2.7.2. Sample Size and Power

The sample size when using PLS-SEM is commonly determined by either multiplying 10 times the scale with the largest number of formative indicators or by multiplying 10 times the largest number of structural paths directed at a particular construct in the structural model (Lowry & Gaskin, 2014) . This study had six structural paths (see Figure 1) directed at one second-order construct, which means the study needed a minimum sample size of 60 (10 × 6). The 1122 students in this study far exceeded the minimum sample size for power.

2.8. Ethical Consideration

The IRB of the university approved this study. Students received written informed consent at the beginning of the online and paper questionnaires and were informed that all data collected would be anonymous.

3. Results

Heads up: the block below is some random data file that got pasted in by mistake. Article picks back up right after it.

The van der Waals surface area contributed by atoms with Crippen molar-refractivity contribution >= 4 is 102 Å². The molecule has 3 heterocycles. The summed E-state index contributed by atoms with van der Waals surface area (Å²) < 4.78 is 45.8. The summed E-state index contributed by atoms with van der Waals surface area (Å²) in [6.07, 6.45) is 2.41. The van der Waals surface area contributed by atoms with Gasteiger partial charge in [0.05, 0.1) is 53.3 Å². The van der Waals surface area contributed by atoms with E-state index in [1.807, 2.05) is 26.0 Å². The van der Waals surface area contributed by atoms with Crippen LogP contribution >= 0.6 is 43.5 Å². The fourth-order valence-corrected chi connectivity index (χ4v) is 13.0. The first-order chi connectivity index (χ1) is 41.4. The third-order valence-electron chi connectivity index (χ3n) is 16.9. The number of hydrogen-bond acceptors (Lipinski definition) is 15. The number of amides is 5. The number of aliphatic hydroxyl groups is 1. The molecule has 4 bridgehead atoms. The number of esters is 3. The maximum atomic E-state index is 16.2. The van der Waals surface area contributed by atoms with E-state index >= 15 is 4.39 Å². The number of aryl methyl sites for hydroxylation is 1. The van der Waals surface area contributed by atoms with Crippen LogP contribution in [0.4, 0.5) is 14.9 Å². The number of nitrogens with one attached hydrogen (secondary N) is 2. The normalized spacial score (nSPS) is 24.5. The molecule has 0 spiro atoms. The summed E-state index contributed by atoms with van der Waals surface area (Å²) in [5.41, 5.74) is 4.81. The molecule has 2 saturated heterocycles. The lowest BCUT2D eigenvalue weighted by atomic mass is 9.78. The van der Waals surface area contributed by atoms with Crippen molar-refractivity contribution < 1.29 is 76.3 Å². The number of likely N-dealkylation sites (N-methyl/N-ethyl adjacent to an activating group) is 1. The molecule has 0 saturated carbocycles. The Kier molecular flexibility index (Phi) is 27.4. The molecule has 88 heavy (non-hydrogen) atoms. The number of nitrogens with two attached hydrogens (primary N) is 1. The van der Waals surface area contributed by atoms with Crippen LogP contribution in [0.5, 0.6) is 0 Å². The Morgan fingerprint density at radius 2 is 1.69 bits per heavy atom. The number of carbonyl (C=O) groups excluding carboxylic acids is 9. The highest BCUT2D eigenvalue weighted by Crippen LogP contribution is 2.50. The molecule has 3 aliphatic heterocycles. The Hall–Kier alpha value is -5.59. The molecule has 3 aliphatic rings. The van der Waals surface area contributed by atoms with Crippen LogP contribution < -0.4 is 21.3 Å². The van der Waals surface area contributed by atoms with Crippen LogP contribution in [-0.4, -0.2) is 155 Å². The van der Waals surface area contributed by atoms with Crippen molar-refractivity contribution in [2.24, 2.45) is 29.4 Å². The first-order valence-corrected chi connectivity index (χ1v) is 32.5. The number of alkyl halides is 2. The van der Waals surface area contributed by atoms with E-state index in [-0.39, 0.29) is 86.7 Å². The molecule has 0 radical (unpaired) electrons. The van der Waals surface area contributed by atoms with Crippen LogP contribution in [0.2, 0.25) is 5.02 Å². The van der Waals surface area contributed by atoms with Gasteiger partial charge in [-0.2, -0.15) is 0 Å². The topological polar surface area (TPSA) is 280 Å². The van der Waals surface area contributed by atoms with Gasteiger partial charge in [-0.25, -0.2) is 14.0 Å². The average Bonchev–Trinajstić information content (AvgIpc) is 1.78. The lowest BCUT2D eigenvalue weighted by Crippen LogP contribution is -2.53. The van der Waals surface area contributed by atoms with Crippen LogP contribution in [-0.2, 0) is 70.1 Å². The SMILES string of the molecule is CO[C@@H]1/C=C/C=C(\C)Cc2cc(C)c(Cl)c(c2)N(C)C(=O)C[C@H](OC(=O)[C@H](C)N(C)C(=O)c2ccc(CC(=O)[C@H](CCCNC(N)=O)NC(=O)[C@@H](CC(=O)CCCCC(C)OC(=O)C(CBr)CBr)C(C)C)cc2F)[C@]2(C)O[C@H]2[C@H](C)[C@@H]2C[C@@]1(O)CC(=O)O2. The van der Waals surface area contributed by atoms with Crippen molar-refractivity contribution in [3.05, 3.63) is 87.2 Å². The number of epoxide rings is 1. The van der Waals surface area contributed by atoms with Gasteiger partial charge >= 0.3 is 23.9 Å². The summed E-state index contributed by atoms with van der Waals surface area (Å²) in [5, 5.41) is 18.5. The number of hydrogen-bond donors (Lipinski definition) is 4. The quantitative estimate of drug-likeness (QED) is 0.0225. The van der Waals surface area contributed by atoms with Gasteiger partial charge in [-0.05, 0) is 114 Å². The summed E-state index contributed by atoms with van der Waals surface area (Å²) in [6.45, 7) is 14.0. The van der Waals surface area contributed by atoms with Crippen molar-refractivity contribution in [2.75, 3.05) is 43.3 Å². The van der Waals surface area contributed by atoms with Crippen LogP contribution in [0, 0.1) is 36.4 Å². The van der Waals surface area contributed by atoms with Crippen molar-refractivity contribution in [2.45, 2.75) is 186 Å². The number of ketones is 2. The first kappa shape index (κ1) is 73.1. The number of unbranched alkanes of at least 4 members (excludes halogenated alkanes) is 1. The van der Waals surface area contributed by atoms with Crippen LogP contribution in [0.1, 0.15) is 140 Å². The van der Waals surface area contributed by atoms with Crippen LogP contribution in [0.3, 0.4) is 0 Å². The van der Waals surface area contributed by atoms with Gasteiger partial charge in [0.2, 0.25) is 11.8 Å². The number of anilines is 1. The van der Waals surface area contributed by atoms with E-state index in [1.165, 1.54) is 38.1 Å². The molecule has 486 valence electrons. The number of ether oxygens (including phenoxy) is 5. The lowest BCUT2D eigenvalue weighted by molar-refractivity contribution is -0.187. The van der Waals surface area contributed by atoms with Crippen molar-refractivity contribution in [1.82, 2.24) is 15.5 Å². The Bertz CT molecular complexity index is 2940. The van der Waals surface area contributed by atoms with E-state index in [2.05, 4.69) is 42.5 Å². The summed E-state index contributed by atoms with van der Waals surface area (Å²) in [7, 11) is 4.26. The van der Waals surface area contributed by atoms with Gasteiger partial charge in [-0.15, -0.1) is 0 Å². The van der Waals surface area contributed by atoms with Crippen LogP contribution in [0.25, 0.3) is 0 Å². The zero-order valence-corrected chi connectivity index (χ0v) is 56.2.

This section provides a parsimonious description of the multiple statistics and tables generated by the PLS-SEM algorithm. Table 1 provides a summary of the measurement and structural model psychometric statistics of the adapted Thai version of the RSPWB. The six LVs: autonomy, environmental mastery, personal growth, purpose in life, positive relations with others, and self-acceptance) are listed across the top of Table 1 followed by the corresponding output for the validation of the measurement (convergent validity, discriminant validity, and composite reliability), and the structural models. As mentioned earlier, Lowry and Gaskin (2014) provide a detailed examination of how to apply PLS-SEM procedures to validate measurement and structural models and Calderon Jr. et al. (2019) demonstrates how a 54-item Vietnamese version of the RSPWB was adapted using PLS-SEM procedures. For a detailed description of the SmartPLS software (Ringle et al., 2005) , procedures, and corresponding tables please refer to the above references.